Testimony began Tuesday in the vehicular homicide trial of Alexis St. James, a 67-year-old Santa Fe woman accused of causing a fatal crash that killed a motorcyclist, then driving away without calling for help.
Anthony Archuleta of Santa Fe was killed in the September 2017 crash.
“It comes down to the fact that Ms. St. James had a margarita and a mini-margarita to drink and she turned in front of Mr. Archuleta and caused him to crash into her. She left the scene without checking on him and making sure everything was OK,” prosecutor Heather Smallwood said during her opening arguments.
St. James’ side airbags deployed and her rear bumper came off after the collision at the intersection of St. Michael’s Drive and Pacheco Street, Smallwood said. Archuleta’s motorcycle slid beneath her vehicle, but St. James continued driving before parking a few blocks away.
Smallwood said police were able to locate St. James because a witness had followed her.
Smallwood said the crash happened on a Saturday during the annual Fiesta de Santa Fe weekend, but St. James’ defense attorney, Val Whitley, said the annual celebration wasn’t a factor.
“She was doing what a lot of people do in this town: They go have lunch, they have a margarita, maybe a drink and half,” Whitley said. “That was her normal routine.”
Whitley said her client looked before she turned left from St. Michael’s Drive onto Pacheco Street and never saw the 50-year-old Archuleta coming because he was speeding and had just run a red light.
As for her having fled the scene, Whitley said St. James panicked and slowly went a few blocks before parking in plain sight.
“It wasn’t a hit-and-run,” he said. “She got hit.”
“Mr. Archuleta looked like he was celebrating fiestas that day,” Whitley added, telling jurors toxicology reports revealed the victim had a blood alcohol level of 0.15 and morphine in his system at the time of the crash, as well as BB’s of heroin stashed in a cigarette pack in his pocket.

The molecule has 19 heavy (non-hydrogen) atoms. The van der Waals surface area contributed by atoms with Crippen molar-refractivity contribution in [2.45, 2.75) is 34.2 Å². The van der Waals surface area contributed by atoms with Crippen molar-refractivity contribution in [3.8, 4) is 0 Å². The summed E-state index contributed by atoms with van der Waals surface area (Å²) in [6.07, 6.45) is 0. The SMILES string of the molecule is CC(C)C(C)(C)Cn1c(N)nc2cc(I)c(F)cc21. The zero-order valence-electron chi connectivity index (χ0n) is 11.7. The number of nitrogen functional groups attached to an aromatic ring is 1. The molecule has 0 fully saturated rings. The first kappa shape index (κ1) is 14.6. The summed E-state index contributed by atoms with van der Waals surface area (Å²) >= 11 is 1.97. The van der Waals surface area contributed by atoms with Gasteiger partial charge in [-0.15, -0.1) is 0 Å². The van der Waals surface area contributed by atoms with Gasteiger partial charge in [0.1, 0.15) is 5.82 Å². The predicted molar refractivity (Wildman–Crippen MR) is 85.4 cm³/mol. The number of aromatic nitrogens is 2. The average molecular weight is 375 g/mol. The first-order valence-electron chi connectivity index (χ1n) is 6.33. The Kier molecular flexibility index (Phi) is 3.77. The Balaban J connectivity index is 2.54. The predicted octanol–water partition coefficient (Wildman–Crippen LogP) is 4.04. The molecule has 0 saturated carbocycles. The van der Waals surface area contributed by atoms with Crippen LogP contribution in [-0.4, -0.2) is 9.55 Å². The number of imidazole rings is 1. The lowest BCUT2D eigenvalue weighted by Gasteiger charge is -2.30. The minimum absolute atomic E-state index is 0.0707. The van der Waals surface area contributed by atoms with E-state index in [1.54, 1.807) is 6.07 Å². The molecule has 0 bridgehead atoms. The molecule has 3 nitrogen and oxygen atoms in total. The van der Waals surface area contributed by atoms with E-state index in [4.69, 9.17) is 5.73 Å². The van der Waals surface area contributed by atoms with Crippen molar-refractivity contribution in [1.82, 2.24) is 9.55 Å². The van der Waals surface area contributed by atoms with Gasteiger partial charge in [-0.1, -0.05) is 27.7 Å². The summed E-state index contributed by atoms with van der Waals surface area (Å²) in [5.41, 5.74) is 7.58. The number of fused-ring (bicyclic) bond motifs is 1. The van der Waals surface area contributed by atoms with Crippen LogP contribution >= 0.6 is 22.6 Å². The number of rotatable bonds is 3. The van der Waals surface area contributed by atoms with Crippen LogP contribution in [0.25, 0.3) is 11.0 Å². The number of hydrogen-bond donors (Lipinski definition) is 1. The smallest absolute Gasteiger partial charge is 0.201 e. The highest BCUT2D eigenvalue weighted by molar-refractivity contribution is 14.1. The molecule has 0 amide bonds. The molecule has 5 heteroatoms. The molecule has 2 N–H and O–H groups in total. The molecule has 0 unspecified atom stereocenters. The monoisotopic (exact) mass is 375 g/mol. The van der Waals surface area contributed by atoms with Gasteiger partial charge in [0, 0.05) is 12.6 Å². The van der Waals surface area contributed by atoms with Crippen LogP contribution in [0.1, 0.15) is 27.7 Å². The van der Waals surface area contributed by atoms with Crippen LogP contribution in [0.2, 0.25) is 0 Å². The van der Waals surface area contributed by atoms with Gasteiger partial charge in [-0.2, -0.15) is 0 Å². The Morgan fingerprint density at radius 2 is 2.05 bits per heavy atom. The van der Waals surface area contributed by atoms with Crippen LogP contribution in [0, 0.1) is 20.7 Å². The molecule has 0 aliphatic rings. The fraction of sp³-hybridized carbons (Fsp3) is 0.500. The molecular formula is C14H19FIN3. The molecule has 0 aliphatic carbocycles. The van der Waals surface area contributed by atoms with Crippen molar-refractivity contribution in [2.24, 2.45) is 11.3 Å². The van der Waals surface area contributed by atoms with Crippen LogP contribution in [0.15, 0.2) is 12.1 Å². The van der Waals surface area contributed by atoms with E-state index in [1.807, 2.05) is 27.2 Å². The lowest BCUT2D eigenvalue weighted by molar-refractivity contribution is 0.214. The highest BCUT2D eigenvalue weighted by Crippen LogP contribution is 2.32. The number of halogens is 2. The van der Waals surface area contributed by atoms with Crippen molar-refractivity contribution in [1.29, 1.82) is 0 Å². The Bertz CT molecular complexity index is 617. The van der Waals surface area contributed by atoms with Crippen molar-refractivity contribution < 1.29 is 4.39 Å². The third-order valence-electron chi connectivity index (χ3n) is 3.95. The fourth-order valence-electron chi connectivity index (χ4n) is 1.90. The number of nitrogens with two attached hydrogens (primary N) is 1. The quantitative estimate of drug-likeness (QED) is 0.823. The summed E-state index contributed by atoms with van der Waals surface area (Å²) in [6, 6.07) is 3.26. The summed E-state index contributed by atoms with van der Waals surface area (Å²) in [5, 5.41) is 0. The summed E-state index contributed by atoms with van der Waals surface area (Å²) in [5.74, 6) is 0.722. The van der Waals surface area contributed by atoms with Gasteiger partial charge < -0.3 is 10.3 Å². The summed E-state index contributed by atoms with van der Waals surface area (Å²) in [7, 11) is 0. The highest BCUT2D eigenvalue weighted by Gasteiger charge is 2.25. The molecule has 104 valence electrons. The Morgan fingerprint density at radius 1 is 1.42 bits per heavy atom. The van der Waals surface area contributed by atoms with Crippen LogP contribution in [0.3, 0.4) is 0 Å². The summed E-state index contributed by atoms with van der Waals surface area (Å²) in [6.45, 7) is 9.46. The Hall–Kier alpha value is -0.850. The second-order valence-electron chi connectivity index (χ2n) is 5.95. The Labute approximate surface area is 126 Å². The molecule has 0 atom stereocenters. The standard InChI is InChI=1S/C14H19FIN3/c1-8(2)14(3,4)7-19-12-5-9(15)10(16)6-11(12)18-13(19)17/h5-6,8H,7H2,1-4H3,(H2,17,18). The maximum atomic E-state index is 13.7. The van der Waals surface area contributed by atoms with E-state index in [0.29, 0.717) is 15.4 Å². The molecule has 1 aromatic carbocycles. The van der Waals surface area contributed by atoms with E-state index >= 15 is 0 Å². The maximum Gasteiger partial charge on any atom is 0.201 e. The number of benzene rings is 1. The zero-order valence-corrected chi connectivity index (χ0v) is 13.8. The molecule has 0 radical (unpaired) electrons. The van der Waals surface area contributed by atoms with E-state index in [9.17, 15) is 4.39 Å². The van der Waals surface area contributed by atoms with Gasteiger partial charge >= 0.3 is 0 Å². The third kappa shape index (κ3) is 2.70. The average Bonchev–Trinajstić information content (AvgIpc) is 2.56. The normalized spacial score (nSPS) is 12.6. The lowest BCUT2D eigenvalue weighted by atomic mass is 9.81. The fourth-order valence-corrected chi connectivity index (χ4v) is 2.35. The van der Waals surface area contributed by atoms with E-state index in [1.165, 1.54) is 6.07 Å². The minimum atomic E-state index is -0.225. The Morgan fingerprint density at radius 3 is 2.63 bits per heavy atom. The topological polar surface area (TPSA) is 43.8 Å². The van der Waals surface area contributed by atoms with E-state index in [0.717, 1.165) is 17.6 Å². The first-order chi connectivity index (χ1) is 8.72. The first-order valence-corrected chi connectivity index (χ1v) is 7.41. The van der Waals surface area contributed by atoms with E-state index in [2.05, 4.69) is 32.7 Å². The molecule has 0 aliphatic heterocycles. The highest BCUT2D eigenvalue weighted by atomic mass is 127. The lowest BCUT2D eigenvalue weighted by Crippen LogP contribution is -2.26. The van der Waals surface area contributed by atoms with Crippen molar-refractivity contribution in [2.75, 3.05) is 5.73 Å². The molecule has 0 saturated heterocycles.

St. James’ blood alcohol was measured at 0.12, her attorney said Tuesday, above the legal limit for presumptive intoxication of 0.08 in New Mexico. But he argued the blood draw wasn’t reliable because it wasn’t taken until three hours after the crash and sat unrefrigerated for four days before being sent to the lab.
Both sides told jurors they’ll present witnesses and expert testimony this week that will prove their version of events.
The trial nearly ended before it began when Whitley asked the court to declare a mistrial during the testimony of the state’s first witness, New Mexico State Police agent Jeremy Strickland.
Strickland testified about having gone to Tomasita’s after the crash to investigate who had served St. James and how much she’d had to drink. Under questioning from Smallwood, he said he had issued the server a citation for selling to an intoxicated person, adding state statute defines that as someone with a blood alcohol level of 0.14 or above.
That’s when Whitley objected.
“We had a hearing on this issue,” Whitley argued outside the presence of the jury. “And the court instructed [the state] to instruct Agent Strickland not to say what he just said.”
Whitely said the court had already determined at a pretrial hearing that Strickland was not qualified to speculate on what St. James’ blood alcohol levels might have been, adding whether Strickland had ignored the instruction or not understood it, he’d made statements on the issue.
“I’m asking for a mistrial,” Whitley said.
State District Judge T. Glenn Ellington sustained Whitley’s objection but declined to declare a mistrial.
Instead, he chose to dismiss Strickland, directed the jury to disregard all of his previous testimony and had it stricken from the record.
St. James is charged with vehicular homicide, leaving the scene of an accident involving great bodily harm or death and several misdemeanor traffic citations in the case. If convicted on all counts, she faces a maximum penalty of more than 16 years in prison.
The trial is scheduled to continue through Friday.